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The U.S. Department of Justice is investigating whether the credit rating agency Standard & Poor’s improperly rated dozens of mortgage securities leading up to the nation’s financial crisis. According to the New York Times, the probe is focusing on occasions where Standard & Poor’s managers overruled lower-level analysts who wanted to assign lower ratings to mortgage bonds. The investigation was launched before Standard & Poor’s decision to downgrade the U.S. credit rating earlier this month. It is unclear if the Justice Department is also investigating the other two major ratings agencies, Moody’s and Fitch.
President Obama has wrapped up a three-day Midwest bus tour aimed at appealing to voters angered over his handling of the slumping economy. Speaking in Illinois, Obama said he would present a deficit-reduction plan that would include unspecified means to raise government revenues.
President Obama: "We’re going to have spending cuts, and we’re going to have revenue. We’ll have more spending cuts than we have revenue, but we’re going to have to take a balanced approach, and everything is going to be on the table. It doesn’t require radical surgery for us to fix it. It just requires us all to take an approach that says we’re a family and all of us are going to share a little bit in the burden. And those of us who are most fortunate, we can do a little bit more."
Obama is expected to lay out a new deficit-reduction and stimulus plan in a speech after Labor Day. The White House says Obama will propose new spending on infrastructure projects, tax cuts for companies that hire workers, and even a larger amount of deficit cuts than the $1.5 trillion to be proposed by the new special congressional "super committee." A Gallup poll released on Wednesday shows just 26 percent of Americans approve of Obama’s handling of the economy.
On the Republican side, Texas Governor and presidential hopeful Rick Perry has responded to criticism of some his fiery comments at the outset of his less than week-old campaign. Among a series of controversial statements, Perry has suggested Federal Reserve Chair Ben Bernanke is treasonous and would potentially face physical harm were he to visit Perry’s home state of Texas. Perry chided President Obama for cautioning him on his rhetoric.
Gov. Rick Perry: "The President said I needed to watch what I say. I just want to respond back, if I may. Mr. President, actions speak louder than words. And my actions as governor are helping create jobs in the country. The President’s actions are killing jobs in this country. It’s time to get America working again."
Later in the day, Perry made another widely publicized statement when he declared global warming to be a hoax. Perry spoke at a news conference in New Hampshire.
Gov. Rick Perry: "The issue of global warming has been politicized. I think that there are a substantial number of scientists who have manipulated data so that they will have dollars rolling into their projects. And I think we’re seeing it almost weekly or even daily, scientists who are coming forward and questioning the original idea that man-made global warming is what is causing the climate to change. And I don’t think, from my perspective, that I want America to be engaged in spending that much money on still a scientific theory that has not been proven and, from my perspective, is more and more being put into question."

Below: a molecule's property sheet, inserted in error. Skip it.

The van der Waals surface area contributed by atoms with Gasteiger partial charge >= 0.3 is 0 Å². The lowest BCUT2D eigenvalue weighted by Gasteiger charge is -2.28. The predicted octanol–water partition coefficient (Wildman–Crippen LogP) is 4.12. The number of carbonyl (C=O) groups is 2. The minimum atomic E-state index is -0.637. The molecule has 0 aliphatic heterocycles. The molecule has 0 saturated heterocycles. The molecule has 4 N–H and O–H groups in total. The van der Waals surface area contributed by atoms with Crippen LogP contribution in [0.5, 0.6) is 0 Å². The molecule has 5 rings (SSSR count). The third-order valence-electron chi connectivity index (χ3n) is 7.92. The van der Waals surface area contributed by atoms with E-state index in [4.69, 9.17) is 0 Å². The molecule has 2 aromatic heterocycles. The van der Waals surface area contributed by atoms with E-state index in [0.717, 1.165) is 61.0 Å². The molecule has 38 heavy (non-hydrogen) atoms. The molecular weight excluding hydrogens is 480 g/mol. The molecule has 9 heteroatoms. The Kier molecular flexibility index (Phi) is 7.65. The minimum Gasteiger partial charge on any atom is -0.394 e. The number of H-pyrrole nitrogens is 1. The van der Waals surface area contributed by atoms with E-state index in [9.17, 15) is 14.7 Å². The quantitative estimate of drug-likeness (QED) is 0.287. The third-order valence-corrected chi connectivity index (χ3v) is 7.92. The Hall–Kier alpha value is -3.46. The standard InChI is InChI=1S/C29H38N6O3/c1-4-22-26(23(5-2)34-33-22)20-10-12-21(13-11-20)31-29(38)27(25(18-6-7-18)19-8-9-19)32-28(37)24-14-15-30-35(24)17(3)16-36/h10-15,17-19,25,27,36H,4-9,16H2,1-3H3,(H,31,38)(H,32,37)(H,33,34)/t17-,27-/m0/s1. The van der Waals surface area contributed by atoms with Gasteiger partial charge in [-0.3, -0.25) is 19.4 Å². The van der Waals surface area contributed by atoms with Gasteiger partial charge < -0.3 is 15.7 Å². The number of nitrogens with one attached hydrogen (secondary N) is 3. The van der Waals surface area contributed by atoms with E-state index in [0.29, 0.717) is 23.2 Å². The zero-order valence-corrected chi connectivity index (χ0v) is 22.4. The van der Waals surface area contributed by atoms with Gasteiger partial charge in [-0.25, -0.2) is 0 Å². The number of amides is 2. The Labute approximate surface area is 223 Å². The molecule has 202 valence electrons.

Forces loyal to Syrian President Bashar al-Assad have significantly intensified their crackdown on the nation’s opposition movement, conducting widespread arrests in Damascus and cities around the country. Witnesses say at least 10 protesters were killed and dozens were injured in the flashpoint city of Homs. Syrian forces also opened fire in the cities of Aleppo and Hama. State media reported the military has ended a four-day assault on the coastal city of Latakia, but residents say government forces continue to open fire in the city’s neighborhoods. The U.N. human rights chief, Navi Pillay, is expected to recommend the U.N. Security Council refer Syria’s crackdown to the International Criminal Court.
Libyan rebels are clashing with Col. Muammar Gaddafi’s forces in an attempt to gain control of strategic oil refineries and further isolate the capital city of Tripoli. On Wednesday, the rebels launched an assault on a refinery in the city of Zawiyah, forcing hundreds of refugees to flee. A similar effort in the city of Brega has reportedly left 18 rebel fighters dead and 33 others wounded. Residents say electricity has been cut in the capital Tripoli, where the Gaddafi regime is struggling to retain control. East of the city, rebels are now claiming to have discovered a mass grave containing 150 civilian bodies.
In Washington, D.C., the Libyan embassy to the United States has been reopened on behalf of the rebels’ Transitional National Council. The United States closed the embassy and expelled its staffers after the conflict in Libya erupted earlier this year. Ali Aujali, who quit his post as ambassador under Muammar Gaddafi in February, presided over the reopening.
Ali Aujali: "For the first time in 42 years, this embassy represents a free Libya. I would like to acknowledge the members of the Libyan-American communities, some of whom are here today, for patiently supporting the cause of freedom in Libya. This new embassy, under the control of the Transitional National Council, is committed to serving the Libyans and for advancing their call for freedom and democracy in Libya."
In Iraq, at least five people were killed and 22 wounded in separate attacks on Wednesday. The violence comes just two days after Iraq suffered its deadliest day of the year, with at least 89 people killed in a series of incidents nationwide.